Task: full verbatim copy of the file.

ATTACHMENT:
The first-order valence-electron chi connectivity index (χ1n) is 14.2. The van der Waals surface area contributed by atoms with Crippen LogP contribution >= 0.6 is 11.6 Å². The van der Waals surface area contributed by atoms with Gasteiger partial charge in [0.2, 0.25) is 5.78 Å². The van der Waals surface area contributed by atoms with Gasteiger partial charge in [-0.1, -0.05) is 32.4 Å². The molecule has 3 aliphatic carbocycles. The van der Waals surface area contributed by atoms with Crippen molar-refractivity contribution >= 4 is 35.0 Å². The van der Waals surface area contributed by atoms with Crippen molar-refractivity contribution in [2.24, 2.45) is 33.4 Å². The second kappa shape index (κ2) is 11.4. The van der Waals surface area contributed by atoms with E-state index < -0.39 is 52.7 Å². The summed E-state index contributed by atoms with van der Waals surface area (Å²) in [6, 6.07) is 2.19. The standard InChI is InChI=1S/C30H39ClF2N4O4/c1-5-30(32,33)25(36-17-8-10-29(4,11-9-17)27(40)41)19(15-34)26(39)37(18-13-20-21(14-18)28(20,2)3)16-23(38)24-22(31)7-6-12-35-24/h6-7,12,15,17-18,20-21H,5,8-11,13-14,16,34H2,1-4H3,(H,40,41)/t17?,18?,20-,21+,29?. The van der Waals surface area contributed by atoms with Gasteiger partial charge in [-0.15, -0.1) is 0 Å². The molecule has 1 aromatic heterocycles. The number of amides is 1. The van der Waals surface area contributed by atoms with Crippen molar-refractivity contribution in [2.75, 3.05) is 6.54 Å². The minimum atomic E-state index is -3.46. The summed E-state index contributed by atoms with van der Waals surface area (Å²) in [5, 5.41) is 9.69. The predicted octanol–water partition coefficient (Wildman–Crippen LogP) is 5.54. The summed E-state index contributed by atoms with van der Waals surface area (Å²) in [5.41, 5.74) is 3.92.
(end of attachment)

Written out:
The first-order valence-electron chi connectivity index (χ1n) is 14.2. The van der Waals surface area contributed by atoms with Crippen LogP contribution >= 0.6 is 11.6 Å². The van der Waals surface area contributed by atoms with Gasteiger partial charge in [0.2, 0.25) is 5.78 Å². The van der Waals surface area contributed by atoms with Gasteiger partial charge in [-0.1, -0.05) is 32.4 Å². The molecule has 3 aliphatic carbocycles. The van der Waals surface area contributed by atoms with Crippen molar-refractivity contribution >= 4 is 35.0 Å². The van der Waals surface area contributed by atoms with Crippen molar-refractivity contribution in [2.24, 2.45) is 33.4 Å². The second kappa shape index (κ2) is 11.4. The van der Waals surface area contributed by atoms with E-state index < -0.39 is 52.7 Å². The summed E-state index contributed by atoms with van der Waals surface area (Å²) in [6, 6.07) is 2.19. The standard InChI is InChI=1S/C30H39ClF2N4O4/c1-5-30(32,33)25(36-17-8-10-29(4,11-9-17)27(40)41)19(15-34)26(39)37(18-13-20-21(14-18)28(20,2)3)16-23(38)24-22(31)7-6-12-35-24/h6-7,12,15,17-18,20-21H,5,8-11,13-14,16,34H2,1-4H3,(H,40,41)/t17?,18?,20-,21+,29?. The van der Waals surface area contributed by atoms with Gasteiger partial charge in [-0.15, -0.1) is 0 Å². The molecule has 1 aromatic heterocycles. The number of amides is 1. The van der Waals surface area contributed by atoms with Crippen molar-refractivity contribution in [2.75, 3.05) is 6.54 Å². The minimum atomic E-state index is -3.46. The summed E-state index contributed by atoms with van der Waals surface area (Å²) in [5, 5.41) is 9.69. The predicted octanol–water partition coefficient (Wildman–Crippen LogP) is 5.54. The summed E-state index contributed by atoms with van der Waals surface area (Å²) in [5.41, 5.74) is 3.92.